Monday, 18 October 2010
The great thing about The Social Network is that everyone comes out it looking like an arsehole. Mark Zuckerberg, superbly played by Simon Amstell, is a passive-aggressive sociopath nerd. His friend Eduardo Severin has no understanding of the appeal of Zuckerberg’s ‘Facebook’ creation and, despite majoring in business, makes poor business decisions. Sean Parker is a complete idiot; he’s a dickhead who thinks he’s cool, which is why casting Justin Timberlake to play him is so interesting. And the Winklevoss brothers, both played by the same guy, are exactly the sort of private-school-educated rowing-club idiots that give higher education a bad name. That said, Harvard comes out of this film looking like a whole university packed with arseholes. And nearly everyone in this film is a misogynist.
Aaron Sorkin takes a bunch of unlikeable characters, and makes them interesting, and gives them great dialogue. Occasionally there are classic Sorkin moments where someone is asked a very non-sequitor-ish question simply so that another character can give a slick comeback; this seems to be the entire point of the Rashida Jones character. It’s all beautifully structured and put together, using a flashback device in an artfully understated way. The opening scene is a bit full-on, one of those scenes where you wish you could switch on the subtitles in the cinema, but after that it settles down.
Anyway, recommended, go see.
It’s a strange feeling watching a film about such recent history. Facebook is still so new that some of my friends have only just joined, like mad luddite technophobe peasants. The film goes into some detail about who had the idea, when in retrospect it seems obvious. In fact, not just in retrospect; Facebook was just doing what MySpace and FriendsReunited were doing, but without the clunkiness and having to pay for stuff. FriendReunited is a good example, because for a long time it had more members, but it lost the initiative because it stuck up paywalls and because it had limited functionality.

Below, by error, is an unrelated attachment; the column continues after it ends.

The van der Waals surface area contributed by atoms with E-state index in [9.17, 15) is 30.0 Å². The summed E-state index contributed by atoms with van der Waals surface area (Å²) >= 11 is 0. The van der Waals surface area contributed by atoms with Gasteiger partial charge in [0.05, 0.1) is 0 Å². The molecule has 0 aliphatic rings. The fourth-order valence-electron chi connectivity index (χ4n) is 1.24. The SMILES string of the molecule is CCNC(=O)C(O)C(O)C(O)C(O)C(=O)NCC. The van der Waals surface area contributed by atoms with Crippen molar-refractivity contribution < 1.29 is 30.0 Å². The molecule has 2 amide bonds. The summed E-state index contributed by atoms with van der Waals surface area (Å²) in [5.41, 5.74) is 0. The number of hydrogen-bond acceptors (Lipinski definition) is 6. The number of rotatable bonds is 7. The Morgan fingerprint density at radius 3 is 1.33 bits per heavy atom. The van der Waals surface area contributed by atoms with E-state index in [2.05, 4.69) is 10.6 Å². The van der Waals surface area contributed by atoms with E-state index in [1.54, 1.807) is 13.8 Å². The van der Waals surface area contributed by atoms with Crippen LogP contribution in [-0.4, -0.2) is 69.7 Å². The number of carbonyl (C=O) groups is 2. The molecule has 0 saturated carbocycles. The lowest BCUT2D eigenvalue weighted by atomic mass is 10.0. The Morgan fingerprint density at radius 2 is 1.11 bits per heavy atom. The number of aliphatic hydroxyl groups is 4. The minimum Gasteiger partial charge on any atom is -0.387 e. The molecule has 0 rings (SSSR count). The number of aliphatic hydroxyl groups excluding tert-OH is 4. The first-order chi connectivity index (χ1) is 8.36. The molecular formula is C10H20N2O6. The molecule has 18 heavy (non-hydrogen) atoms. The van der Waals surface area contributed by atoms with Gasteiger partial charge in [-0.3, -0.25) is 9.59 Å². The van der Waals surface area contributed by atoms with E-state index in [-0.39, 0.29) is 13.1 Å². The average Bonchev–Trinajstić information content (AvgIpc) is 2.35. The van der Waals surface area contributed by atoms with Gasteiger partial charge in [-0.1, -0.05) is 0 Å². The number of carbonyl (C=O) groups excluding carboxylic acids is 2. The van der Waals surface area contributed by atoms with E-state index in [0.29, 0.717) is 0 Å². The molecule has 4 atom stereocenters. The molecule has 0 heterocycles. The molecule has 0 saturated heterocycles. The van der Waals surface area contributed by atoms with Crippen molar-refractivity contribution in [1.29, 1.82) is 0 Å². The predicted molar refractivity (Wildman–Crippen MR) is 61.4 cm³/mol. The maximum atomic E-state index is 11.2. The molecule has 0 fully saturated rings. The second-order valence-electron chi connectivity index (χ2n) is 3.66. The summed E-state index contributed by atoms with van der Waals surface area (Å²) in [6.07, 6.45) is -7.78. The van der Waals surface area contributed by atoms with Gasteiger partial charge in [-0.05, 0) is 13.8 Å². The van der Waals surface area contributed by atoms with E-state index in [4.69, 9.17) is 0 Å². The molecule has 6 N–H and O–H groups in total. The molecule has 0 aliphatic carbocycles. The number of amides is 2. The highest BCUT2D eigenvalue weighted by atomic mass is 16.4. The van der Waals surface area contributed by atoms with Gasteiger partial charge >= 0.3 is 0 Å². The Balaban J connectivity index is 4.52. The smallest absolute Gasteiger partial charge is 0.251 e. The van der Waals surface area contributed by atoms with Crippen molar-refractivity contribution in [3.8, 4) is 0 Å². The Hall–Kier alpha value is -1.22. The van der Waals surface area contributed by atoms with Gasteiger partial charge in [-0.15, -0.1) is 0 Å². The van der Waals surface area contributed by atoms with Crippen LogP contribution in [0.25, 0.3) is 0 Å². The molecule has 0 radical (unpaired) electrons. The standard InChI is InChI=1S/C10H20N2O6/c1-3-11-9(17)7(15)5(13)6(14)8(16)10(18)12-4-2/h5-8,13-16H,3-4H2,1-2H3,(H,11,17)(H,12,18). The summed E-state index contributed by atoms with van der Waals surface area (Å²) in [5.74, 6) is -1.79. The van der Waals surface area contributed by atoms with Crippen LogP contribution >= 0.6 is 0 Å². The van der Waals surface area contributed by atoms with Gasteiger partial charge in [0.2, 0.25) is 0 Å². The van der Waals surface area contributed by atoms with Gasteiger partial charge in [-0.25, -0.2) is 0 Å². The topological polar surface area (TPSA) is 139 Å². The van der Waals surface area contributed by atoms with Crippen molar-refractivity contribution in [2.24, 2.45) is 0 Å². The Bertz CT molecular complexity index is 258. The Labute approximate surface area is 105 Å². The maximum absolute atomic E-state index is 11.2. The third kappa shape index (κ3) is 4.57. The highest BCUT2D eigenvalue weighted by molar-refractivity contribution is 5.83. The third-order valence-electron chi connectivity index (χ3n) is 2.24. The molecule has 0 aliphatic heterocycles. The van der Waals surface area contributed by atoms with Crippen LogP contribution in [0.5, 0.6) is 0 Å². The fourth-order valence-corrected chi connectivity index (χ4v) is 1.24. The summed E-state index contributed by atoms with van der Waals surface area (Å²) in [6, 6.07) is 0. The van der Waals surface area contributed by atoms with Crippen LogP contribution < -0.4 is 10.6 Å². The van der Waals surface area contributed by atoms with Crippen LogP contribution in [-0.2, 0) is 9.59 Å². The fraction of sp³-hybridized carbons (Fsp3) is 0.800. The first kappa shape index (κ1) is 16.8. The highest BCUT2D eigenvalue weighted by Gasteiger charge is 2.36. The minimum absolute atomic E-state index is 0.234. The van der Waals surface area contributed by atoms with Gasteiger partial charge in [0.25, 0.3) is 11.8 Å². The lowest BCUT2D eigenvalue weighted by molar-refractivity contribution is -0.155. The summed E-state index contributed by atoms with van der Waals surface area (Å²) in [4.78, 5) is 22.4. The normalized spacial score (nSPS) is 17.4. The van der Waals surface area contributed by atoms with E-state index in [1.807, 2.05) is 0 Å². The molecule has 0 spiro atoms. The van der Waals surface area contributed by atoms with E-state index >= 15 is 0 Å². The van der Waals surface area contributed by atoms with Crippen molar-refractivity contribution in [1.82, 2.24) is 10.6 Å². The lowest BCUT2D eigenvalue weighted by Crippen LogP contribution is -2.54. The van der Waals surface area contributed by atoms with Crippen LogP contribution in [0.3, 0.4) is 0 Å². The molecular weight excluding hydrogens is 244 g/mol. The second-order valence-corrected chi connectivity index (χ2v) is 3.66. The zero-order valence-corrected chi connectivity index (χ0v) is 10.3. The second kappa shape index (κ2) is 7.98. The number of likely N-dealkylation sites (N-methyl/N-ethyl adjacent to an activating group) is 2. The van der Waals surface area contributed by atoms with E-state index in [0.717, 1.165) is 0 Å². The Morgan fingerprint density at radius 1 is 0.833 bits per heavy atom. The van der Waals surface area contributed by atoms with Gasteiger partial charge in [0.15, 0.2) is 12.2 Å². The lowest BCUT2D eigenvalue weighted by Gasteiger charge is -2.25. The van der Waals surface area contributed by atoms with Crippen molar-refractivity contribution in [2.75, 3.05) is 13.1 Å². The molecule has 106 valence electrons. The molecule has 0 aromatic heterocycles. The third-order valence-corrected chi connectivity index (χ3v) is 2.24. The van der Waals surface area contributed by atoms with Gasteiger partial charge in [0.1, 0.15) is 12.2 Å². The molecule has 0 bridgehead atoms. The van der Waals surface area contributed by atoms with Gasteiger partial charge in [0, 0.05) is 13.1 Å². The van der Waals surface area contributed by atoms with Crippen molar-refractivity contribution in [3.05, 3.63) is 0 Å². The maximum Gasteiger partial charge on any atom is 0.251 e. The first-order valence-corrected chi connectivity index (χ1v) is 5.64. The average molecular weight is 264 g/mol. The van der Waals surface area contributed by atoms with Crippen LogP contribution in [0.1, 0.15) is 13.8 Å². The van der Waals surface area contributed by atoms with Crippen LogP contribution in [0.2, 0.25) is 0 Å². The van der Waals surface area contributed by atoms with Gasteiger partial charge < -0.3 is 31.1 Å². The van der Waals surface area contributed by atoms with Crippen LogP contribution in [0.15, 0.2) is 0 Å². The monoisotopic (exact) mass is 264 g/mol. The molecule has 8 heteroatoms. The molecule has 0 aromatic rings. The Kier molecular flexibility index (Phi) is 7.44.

The film also addresses the area of privacy, an ever-present concern with Facebook as new people join, forget to check their privacy settings, or allow an application access to their information. But that was, I think, Facebook’s USP – it’s a look-at-me-site where you choose who can access it.
That said, it can only be a matter of time before something else comes along and all the bloody Farmville-type games drive people off of Facebook for the sake of their own sanity.
Before the movie there were a few trailers for films no-one in their right mind would ever want to go and see. Some Planes, Trains & Automobiles knock-off with someone in it who isn’t Jack Black but who might as well be. A film called Red which seems to be basically a US remake of New Tricks with Bruce Willis in the Dennis Waterman role. Plus a film which I can only describe as Mike Leigh Hammers Another Rusty Nail Into The Coffin Lid Of The British Film Industry. Thank goodness for LoveFilm, that’s all I can say.
Monday, 11 October 2010
Last night watched the first part of Single Father, a new BBC drama thing starring David Tennant. I won’t be bothering with the rest.
Why? Well, to begin with, it was so remorselessly tragic it became ridiculous. Nearly every scene was an attempt to jerk tears. Nearly every scene was like those clips they show at the Bafta awards, loads of histrionics and dribbling noses. With ‘calling lump, could you make your way to the throat please’ music throughout.
Now, I have no problem with this sort of drama. I loved Cold Feet, and every episode was pretty much all about making you cry. But first it made you care about the characters, and it did that by making you laugh. Not so with Single Father. It was all about death and nothing else.
That said, the actually scene where David Tennant’s character is informed of his wife’s death was astonishingly mis-handled. He rushes to the place where she works (because this is set in one of those parallel worlds where nobody owns a mobile phone) only to be informed that his wife has been involved in a tragic accident. He breaks down in tears, and it’s so beautifully acted you can almost hear the applause from the Bafta audience.